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09 Oct. 2009 | Comments (0)

The big news coming out of Tuesday’s release of The Conference Board Governance Center’s 2009 Institutional Investment Report: Trends in Asset Allocation and Portfolio Composition was that all major categories of institutional investors have remained fundamentally committed to the same investment policies they adopted prior to the credit crunch. But a key finding under a section on hedge funds and alternative instruments may be prescient for the coming year: investors demand stronger risk management and transparency. [caption id="attachment_90" align="alignright" width="114" caption="2009 Institutional Investment Report"]2009 Institutional Investment Report[/caption] As large asset managers were faced with the prospect of dwindling returns in the mainstream equity and bond markets, many turned to alternative investments like hedge funds, according to the report. Additionally, asset managers cited a need to diversify their portfolio and a growing familiarity with such investments. In a year that saw the largest 200 defined benefit plans total assets decrease substantially to $4.71 trillion in 2008 from $5.60 trillion in 2007, those same plans increased hedge fund investments to $80.6 billion, or 1.7 percent of total assets, from $76.3 billion, or 1.4 percent of total assets, the report says. That section of the report makes a point to state “industry underperformance, coupled with some highly publicized hedge fund debacles, have prompted many boards of trustees to call for more stringent oversight of allocation decisions as well as rigorous due-diligence standards for the screening and selection of alternative investment vehicles.” The report, which was co-authored by Matteo Tonello, associate director of corporate governance research at The Conference Board, and Stephan Rabimov, economist at the World Lung Foundation as part of the Bloomberg Global Initiative to Reduce Tobacco Use, goes on to state that boards are also calling for robust risk management programs and adherence to additional voluntary reporting. That’s not to say hedge funds are the only investments that need better oversight. There’s enough blame to go around throughout the whole investment community. That is why organizations like the Investment Company Institute (ICI) is beating the drum for real risk management now. Case in point was ICI President and CEO Paul Schott Stevens’ Sept. 24 speech at the ICI Capital Markets Conference in New York City. “Clearly, we need to create structures that look across borders, across business lines, and across jurisdictional fiefdoms to anticipate and address serious threats to the stability of the financial system,” Schott said. “No existing regulator has the breadth of vision or detailed knowledge to cope with these complex and multi-faceted risks.” ICI has lobbied Congress to establish a Systemic Risk Council, which would include the SEC, FDIC, Treasury and the Federal Reserve. That council would be responsible for identifying risks and directing regulatory actions. That idea has the endorsement of SEC Chair Mary Schapiro and FDIC Chair Linda Bair, who is credited with coming up with the idea. The need for risk management information and analytics as it pertains to the investment process is a top priority for institutional investors, according to a survey completed by Northern Trust in July. Ninety percent of respondents rated risk as an “important” or “primary” consideration in their investment decision making. Additionally, many believe they need more skills and experience to effectively model, interpret and utilize the results of sophisticated risk models. The Conference Board’s Institutional Investment Report documents the presence of different types of institutional investors in single asset classes, such as equity, debt securities, alternative instruments (including hedge funds) and foreign securities. The 2009 edition includes definitive data for 2008 and discusses trends that have emerged in the most recent months.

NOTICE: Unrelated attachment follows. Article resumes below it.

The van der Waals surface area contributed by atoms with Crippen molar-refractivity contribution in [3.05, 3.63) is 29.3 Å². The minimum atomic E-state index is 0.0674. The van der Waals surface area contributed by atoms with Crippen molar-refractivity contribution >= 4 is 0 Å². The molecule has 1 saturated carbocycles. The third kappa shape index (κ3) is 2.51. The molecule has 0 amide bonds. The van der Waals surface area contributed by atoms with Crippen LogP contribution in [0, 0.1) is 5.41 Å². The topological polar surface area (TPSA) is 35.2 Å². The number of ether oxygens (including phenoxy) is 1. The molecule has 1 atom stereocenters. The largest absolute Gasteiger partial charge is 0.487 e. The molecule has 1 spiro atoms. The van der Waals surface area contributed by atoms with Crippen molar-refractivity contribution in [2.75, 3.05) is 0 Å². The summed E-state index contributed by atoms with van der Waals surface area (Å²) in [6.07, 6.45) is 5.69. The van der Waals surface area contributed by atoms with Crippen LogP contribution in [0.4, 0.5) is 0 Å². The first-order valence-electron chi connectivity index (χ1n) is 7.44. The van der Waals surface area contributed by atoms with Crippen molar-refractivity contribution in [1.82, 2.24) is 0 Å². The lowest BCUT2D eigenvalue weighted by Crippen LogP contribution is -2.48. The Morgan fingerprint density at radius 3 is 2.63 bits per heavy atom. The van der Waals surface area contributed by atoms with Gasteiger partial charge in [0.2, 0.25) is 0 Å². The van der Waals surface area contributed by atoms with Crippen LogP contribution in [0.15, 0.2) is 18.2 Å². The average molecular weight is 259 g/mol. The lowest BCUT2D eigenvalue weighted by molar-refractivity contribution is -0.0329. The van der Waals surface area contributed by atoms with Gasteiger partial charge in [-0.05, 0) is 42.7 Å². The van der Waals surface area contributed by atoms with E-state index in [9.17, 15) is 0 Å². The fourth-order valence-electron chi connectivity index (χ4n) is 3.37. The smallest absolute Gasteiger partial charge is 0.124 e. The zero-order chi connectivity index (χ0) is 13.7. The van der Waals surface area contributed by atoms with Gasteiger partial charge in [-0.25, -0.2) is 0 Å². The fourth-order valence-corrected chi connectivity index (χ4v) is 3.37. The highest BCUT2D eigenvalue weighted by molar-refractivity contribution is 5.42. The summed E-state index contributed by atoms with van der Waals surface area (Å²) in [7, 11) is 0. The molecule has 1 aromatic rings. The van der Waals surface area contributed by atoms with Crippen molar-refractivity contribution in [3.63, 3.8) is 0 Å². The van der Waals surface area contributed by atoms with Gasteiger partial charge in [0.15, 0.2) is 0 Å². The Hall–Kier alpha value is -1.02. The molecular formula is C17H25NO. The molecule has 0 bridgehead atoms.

• About the Author:Gary Larkin

    Gary Larkin

    Gary Larkin is a research associate in the corporate leadership department at The Conference Board in New York. His research focuses on corporate governance, including succession planning, board compo…

    Full Bio | More from Gary Larkin


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